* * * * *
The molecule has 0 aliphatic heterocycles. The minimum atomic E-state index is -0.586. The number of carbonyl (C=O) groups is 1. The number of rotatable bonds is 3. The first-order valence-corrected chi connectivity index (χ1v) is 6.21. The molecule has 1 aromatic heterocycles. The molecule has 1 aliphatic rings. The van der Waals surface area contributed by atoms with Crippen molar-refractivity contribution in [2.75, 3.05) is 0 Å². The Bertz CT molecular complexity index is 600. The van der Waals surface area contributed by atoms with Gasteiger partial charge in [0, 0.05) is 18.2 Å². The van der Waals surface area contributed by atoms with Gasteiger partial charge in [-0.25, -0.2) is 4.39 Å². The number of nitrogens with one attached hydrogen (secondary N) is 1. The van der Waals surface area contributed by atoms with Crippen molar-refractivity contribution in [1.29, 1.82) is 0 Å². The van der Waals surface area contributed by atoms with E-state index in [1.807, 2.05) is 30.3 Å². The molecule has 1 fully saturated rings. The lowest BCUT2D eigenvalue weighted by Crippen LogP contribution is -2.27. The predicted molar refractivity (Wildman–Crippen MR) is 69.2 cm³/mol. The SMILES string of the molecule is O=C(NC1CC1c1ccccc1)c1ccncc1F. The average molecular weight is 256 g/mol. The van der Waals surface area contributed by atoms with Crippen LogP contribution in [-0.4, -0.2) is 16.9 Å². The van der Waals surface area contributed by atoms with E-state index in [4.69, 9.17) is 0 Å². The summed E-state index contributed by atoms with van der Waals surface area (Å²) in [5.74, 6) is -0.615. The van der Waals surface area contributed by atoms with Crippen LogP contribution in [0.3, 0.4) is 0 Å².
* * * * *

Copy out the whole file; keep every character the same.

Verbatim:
The molecule has 0 aliphatic heterocycles. The minimum atomic E-state index is -0.586. The number of carbonyl (C=O) groups is 1. The number of rotatable bonds is 3. The first-order valence-corrected chi connectivity index (χ1v) is 6.21. The molecule has 1 aromatic heterocycles. The molecule has 1 aliphatic rings. The van der Waals surface area contributed by atoms with Crippen molar-refractivity contribution in [2.75, 3.05) is 0 Å². The Bertz CT molecular complexity index is 600. The van der Waals surface area contributed by atoms with Gasteiger partial charge in [0, 0.05) is 18.2 Å². The van der Waals surface area contributed by atoms with Gasteiger partial charge in [-0.25, -0.2) is 4.39 Å². The number of nitrogens with one attached hydrogen (secondary N) is 1. The van der Waals surface area contributed by atoms with Crippen molar-refractivity contribution in [1.29, 1.82) is 0 Å². The van der Waals surface area contributed by atoms with E-state index in [1.807, 2.05) is 30.3 Å². The molecule has 1 fully saturated rings. The lowest BCUT2D eigenvalue weighted by Crippen LogP contribution is -2.27. The predicted molar refractivity (Wildman–Crippen MR) is 69.2 cm³/mol. The SMILES string of the molecule is O=C(NC1CC1c1ccccc1)c1ccncc1F. The average molecular weight is 256 g/mol. The van der Waals surface area contributed by atoms with Crippen LogP contribution in [-0.4, -0.2) is 16.9 Å². The van der Waals surface area contributed by atoms with E-state index in [4.69, 9.17) is 0 Å². The summed E-state index contributed by atoms with van der Waals surface area (Å²) in [5.74, 6) is -0.615. The van der Waals surface area contributed by atoms with Crippen LogP contribution in [0.3, 0.4) is 0 Å².